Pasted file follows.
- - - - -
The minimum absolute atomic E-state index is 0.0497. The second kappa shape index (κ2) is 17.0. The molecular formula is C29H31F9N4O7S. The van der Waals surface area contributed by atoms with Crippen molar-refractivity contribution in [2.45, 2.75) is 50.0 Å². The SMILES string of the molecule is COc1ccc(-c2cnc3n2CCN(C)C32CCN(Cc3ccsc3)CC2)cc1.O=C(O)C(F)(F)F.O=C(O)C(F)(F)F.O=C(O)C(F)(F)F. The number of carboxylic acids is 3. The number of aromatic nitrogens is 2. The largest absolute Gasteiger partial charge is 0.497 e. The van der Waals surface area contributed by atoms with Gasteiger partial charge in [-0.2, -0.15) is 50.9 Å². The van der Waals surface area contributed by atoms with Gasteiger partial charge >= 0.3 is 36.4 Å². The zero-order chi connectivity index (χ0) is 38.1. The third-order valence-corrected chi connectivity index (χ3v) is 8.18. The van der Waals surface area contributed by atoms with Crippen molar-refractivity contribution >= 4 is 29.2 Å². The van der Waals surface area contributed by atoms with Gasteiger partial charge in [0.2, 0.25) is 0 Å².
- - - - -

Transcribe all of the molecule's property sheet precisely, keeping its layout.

The minimum absolute atomic E-state index is 0.0497. The second kappa shape index (κ2) is 17.0. The molecular formula is C29H31F9N4O7S. The van der Waals surface area contributed by atoms with Crippen molar-refractivity contribution in [2.45, 2.75) is 50.0 Å². The SMILES string of the molecule is COc1ccc(-c2cnc3n2CCN(C)C32CCN(Cc3ccsc3)CC2)cc1.O=C(O)C(F)(F)F.O=C(O)C(F)(F)F.O=C(O)C(F)(F)F. The number of carboxylic acids is 3. The number of aromatic nitrogens is 2. The largest absolute Gasteiger partial charge is 0.497 e. The van der Waals surface area contributed by atoms with Gasteiger partial charge in [-0.2, -0.15) is 50.9 Å². The van der Waals surface area contributed by atoms with Gasteiger partial charge >= 0.3 is 36.4 Å². The zero-order chi connectivity index (χ0) is 38.1. The third-order valence-corrected chi connectivity index (χ3v) is 8.18. The van der Waals surface area contributed by atoms with Crippen molar-refractivity contribution >= 4 is 29.2 Å². The van der Waals surface area contributed by atoms with Gasteiger partial charge in [0.2, 0.25) is 0 Å².